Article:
6 Hidden Networks Buried Beneath Famous Landmarks
We've all dreamed of going to work in a dormant volcano or an underwater base. Even adjusting a budget spreadsheet would seem thrilling if sharks were cruising by in the background. Unfortunately, what's routine in action movies just isn't practical in reality... unless you live near one of the many hidden lairs dotted all around the world, in which case it absolutely is.
The Giant Salt Mine Under Lake Erie
We don't normally associate mines with evil, and if we do, it's usually the child labor kind, not the fun eldritch kind. But one look at the Morton Salt Mine and you just know that an ancient evil is getting ready to burst free from its deep, dark, hypertension-inducing depths.
"You gotta get the mine first. Then when you get the mine, you get the salt. Then when you get the salt, then you get the elevated blood pressure."
2000 feet underneath Lake Erie (because evil loves its puns), the Ohio mine stretches out for three miles. The only way to get to this portal to a salty hell is with a four-minute elevator ride, a series of airlocks and sudden primal fears of Stygian abodes. Fresh air has to be pumped down to the miners, who are also required to carry an hour's worth of emergency oxygen. Not that that's going to do them much good when they dig too deep and awaken a giant hungry dragon.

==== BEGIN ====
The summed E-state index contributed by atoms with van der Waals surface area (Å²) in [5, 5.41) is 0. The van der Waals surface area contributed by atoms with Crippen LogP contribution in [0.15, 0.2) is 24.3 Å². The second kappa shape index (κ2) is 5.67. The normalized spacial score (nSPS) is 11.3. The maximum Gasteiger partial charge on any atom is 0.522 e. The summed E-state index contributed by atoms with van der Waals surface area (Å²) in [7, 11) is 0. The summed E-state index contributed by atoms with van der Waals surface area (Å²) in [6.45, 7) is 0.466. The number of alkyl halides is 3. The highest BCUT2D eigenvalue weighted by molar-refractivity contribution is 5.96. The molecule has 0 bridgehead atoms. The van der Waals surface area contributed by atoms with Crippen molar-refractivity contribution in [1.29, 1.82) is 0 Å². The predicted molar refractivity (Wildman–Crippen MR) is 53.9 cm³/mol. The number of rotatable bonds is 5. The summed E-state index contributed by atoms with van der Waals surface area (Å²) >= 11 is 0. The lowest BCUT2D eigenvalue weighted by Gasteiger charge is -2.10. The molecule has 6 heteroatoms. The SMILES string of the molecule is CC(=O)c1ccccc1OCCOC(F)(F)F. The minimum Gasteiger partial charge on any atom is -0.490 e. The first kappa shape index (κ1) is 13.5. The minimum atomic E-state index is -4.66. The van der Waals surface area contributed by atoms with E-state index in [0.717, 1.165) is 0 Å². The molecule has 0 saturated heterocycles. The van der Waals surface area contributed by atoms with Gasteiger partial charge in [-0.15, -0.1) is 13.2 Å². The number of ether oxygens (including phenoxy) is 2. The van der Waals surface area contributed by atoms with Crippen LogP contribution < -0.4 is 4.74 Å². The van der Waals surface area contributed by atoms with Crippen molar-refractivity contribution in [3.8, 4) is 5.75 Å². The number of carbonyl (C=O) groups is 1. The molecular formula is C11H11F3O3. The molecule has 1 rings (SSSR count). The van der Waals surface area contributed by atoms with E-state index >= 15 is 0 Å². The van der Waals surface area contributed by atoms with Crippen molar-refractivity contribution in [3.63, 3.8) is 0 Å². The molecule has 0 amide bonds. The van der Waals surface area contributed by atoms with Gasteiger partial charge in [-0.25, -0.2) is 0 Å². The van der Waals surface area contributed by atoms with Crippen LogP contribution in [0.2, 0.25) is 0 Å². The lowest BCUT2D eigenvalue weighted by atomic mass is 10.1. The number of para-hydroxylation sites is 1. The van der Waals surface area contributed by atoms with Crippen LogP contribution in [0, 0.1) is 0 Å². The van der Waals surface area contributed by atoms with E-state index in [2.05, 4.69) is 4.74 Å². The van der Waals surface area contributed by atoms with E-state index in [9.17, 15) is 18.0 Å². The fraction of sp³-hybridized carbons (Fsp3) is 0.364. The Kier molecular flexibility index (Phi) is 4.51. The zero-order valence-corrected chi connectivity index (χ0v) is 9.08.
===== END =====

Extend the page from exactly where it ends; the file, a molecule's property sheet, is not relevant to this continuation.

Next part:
"All the ingredients for jerky. Nice."
That all feels like a lot of hassle for salt. Even their equipment makes it look like they're burrowing through an ancient alien installation in search of advanced technology, rather than in search of french fry seasoning.
And just one poke in the wrong wall, and the lake comes tumbling down.
The mine produces five million tons of rock salt a year. Despite that output, the mine is sparsely populated with many tunnels left unexplored. Which leads us to assume that at least one person has wandered too far into the abyss and re-emerged months later more salt than man, babbling nonsense about the sodium gods of the ancient times.
"The eyes ... The red eyes ..."
"They're lights, Ted."
Okay, in reality, it's probably innocent enough, but if someday the government reveals a salt-powered superweapon capable of destroying the entire planet, maybe postpone that Great Lakes fishing trip for now.
The Giant Nuke Bunker Under A Quiet English Town
Remember that dark time in history when humanity feared a nuclear apocalypse? Oh right, we need to be more specific now -- we're referring to the Cold War. Worried that the United States and the Soviet Union couldn't keep it in their silos, the British government built a shelter called Burlington for the Prime Minister, his Cabinet and 4,000 government employees near Corsham in Wiltshire. (You may recognize this as the most British-named town in history.) It was constructed between 1956 and 1961, but remained classified until 2004, at which point enough time had passed that the government saying "Hey, we built a secret shelter we could be rushed to so we could live while you all died horribly" was a neat little factoid instead of an awful admission of human egotism.
"And we left us enough room for roller chair jousting!"